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Bayesian Network Approaches for Vulnerability Assessment and Management of Diffuse Groundwater Pollution

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  • Full or part time
    Dr Mads Troldborg
    Dr Z Zhang
    Dr J C Comte
    Dr B Marchant
  • Application Deadline
    No more applications being accepted
  • Competition Funded PhD Project (European/UK Students Only)
    Competition Funded PhD Project (European/UK Students Only)

Project Description

Groundwater (GW) is an important source of drinking water in many countries and plays a vital role in the natural water cycle, providing the baseflow of surface water ecosystems. Protecting GW resources from contamination is therefore essential. The EU Water Framework Directive (WFD) seeks to ensure good chemical and ecological status of both GW and surface waters. A key aspect of the WFD is to identify areas most vulnerable to pollution to help target resources and improve the effectiveness of mitigation measures. Physical modelling approaches are often used in this context to better understand GW vulnerability and to predict contaminant behaviour at catchment scale. However, physical approaches are often hampered by insufficient hydrogeological and water quality data and usually ignore the various conflicting environmental and socio-economic interests. Alternative modelling approaches are required to enable integration of the physical and socio-economic factors influencing GW vulnerability, while also accounting for the associated uncertainties. This project will explore the use of Bayesian Networks (BN) for vulnerability assessment and management of diffuse GW pollution. BNs are graphical probabilistic models that are effective for integrating quantitative and qualitative information, and thus can strengthen decisions when empirical data are lacking. The project focuses on pesticide but can be expanded to consider other pollutants.

The main aim is to develop and apply a BN, combining hydrogeological and socio-environmental factors, as a novel probabilistic method for assessing and mapping of the vulnerability of GW to diffuse pesticide pollution. The aims are subsequently: (i) to test/validate the BN with actual monitoring data; (ii) to apply the BN to explore the effectiveness of different management measures on reducing diffuse GW pollution. Later stages will explore if the BN can be modified and applied to other contaminants and/or catchments and the feasibility of including socio-economic factors and impacts on ecosystem services will be investigated.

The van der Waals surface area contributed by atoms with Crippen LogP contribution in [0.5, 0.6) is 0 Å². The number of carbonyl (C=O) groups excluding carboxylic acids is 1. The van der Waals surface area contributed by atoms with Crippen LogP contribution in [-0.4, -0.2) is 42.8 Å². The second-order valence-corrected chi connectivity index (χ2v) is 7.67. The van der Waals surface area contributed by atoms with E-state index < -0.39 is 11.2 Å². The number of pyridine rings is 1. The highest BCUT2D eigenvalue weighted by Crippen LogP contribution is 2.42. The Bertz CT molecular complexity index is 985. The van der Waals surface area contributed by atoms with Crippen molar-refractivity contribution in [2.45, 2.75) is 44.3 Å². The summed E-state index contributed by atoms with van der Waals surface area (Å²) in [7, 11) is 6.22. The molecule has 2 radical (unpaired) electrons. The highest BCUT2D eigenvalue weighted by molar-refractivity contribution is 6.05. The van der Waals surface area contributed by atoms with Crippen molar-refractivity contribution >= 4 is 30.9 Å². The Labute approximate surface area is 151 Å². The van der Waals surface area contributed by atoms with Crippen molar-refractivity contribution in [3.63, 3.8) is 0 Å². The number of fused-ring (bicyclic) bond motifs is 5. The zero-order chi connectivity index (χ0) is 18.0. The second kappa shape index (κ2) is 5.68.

We envisage that the BN initially is developed and applied to the River Ugie, a SEPA priority catchment, for which extensive pesticide monitoring data exist. The project involves the following work-packages:

• WP1 (months 1-6): Data compilation and review of GW vulnerability approaches. Exhaustive compilation of Ugie site-specific data and literature on pesticide usage, land use, climate, hydrogeological settings, potential and existing management schemes and other socio-economic information etc.; review of existing approaches for GW vulnerability. This will be synthesized in a conceptual model for the study catchment.
• WP2 (months 6-18): BN development. Based on the conceptual model, a BN for probabilistic GW vulnerability assessment and mapping will be designed.
• WP3 (months 18-24+): BN application and scenarios. Apply BN to study catchment to assess and map GW vulnerability; analyse parameter sensitivity and compare model outputs to existing monitoring data. If relevant, further monitoring data will be collected for validation. Carry out scenarios to investigate the impact of different management actions on pesticide sources in high risk areas as well the associated socio-economic impacts of implementing such management schemes (e.g. trade-offs, such as loss of crop yield).
• WP4 (on-going): Knowledge Exchange. Interaction with key stakeholders to develop and communicate the BN for systematic GW vulnerability assessment. Communicate management and policy recommendations. Scientific dissemination via presentations at international conferences and 3 targeted journal publications.